The family of a British woman who went missing in Spain more than two years ago is offering up to £100,000 for vital information which helps the search.
Lisa Brown, who lived in Guadiaro near Gibraltar, vanished in November 2015 and is believed to have been murdered.
Spanish police have carried out major searches for the then 32-year-old, originally from Alexandria in West Dunbartonshire, but have had no success.
The mother-of-one’s family has joined forces with Crimestoppers to offer a reward of up to £100,000 for significant information.
Brother Craig Douglas said: “It would mean absolutely everything, the possibility to have some sort of normality.”
“It has been a long time and this could possibly be the right time for someone to come forward.”
“There’s very few families worldwide where they actually don’t know what’s happened to people they love.”
“They’re gone and you don’t know where they are – that’s pretty overwhelming at times.”
“The not knowing is unbearable. We need to know where Lisa is. Please help us do that.”
“It’s a daily struggle, Lisa was my wee sister and then she’s not there. My mum’s in her 70s, Lisa’s son is only 10.”
“For that wee boy to go to school and come back and she’s not there, I’m doing this for them – I refuse to let Lisa be forgotten.”
“We’re hopeful we can get some sort of closure.”
The reward was announced at a press conference on the Hotel Guadacorte in Los Barrios yesterday, where Mr Douglas sat alongside the UK’s ambassador to Spain, Simon Manley, the Spanish Government’s representative in Cádiz, Agustín Munoz, and Roger Critchell, director of operations for Crimestoppers.
Also present were other family members including Ms Brown’s mother and sister.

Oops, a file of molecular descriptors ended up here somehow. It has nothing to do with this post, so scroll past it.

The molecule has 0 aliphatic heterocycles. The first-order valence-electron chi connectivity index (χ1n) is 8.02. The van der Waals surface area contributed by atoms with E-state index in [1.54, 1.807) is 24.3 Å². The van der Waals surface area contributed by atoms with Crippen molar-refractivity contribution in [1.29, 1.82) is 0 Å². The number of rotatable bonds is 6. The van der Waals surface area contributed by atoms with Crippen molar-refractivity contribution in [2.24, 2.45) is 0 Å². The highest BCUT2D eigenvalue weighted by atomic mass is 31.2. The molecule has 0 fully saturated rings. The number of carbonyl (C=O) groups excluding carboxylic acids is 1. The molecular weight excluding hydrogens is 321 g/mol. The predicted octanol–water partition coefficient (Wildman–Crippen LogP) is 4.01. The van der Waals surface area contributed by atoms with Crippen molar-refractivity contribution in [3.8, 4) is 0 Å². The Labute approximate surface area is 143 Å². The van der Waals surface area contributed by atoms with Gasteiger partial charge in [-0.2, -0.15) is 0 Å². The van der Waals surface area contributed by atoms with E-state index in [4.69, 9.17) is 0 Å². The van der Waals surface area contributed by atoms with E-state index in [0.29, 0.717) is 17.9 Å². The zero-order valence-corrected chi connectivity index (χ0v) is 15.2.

Both Mr Muñoz and Mr Manley highlighted the “exceptional” cooperation between UK and Spanish law enforcement agencies, not just in the search for Lisa Brown but in tackling international drug trafficking and terrorism.
“None of us can imagine what Lisa’s family has been through and is going through,” Mr Manles said.
“It is crucial that we do everything possible to find information about her disappearance.”
Ms Brown was last heard from on Wednesday, November 4, 2015 when she spoke to her sister, Helen Jordan, on the phone.
Her ex-partner reported her missing on November 9 that year after she failed to pick up their child from school.
She had lived in southern Spain since the age of 18, where she commuted to her job in Gibraltar.
With no success in establishing what happened to her, the family turned to Crimestoppers with hopes that anonymity might give the expat community confidence to come forward.
The appeal is a first for the charity, in that it has never put up a third-party reward on foreign soil before.
Mr Critchell said: “The Spanish police take it as a suspected murder for their investigation.”
“Over the last two years they haven’t been able to progress – they haven’t found a body and they haven’t been able to charge somebody.”
“There’s been a wall of silence – the expat community is very close, but somebody knows something.”
“They can contact us truly anonymously and we will pass that on to Spanish police through the National Crime Agency.”
“There’s a kid, there’s a family back in Scotland that doesn’t know what’s happened, but there’s a body somewhere.”
The reward, being put up by the family, will be available to anyone who gives information which leads to an arrest and conviction, reveals the location of Ms Brown’s body or clues which have a “significant impact” on the investigation.
Crimestoppers can be contacted anonymously on 0800 555 111 from the UK and 900 555 111 from Spain.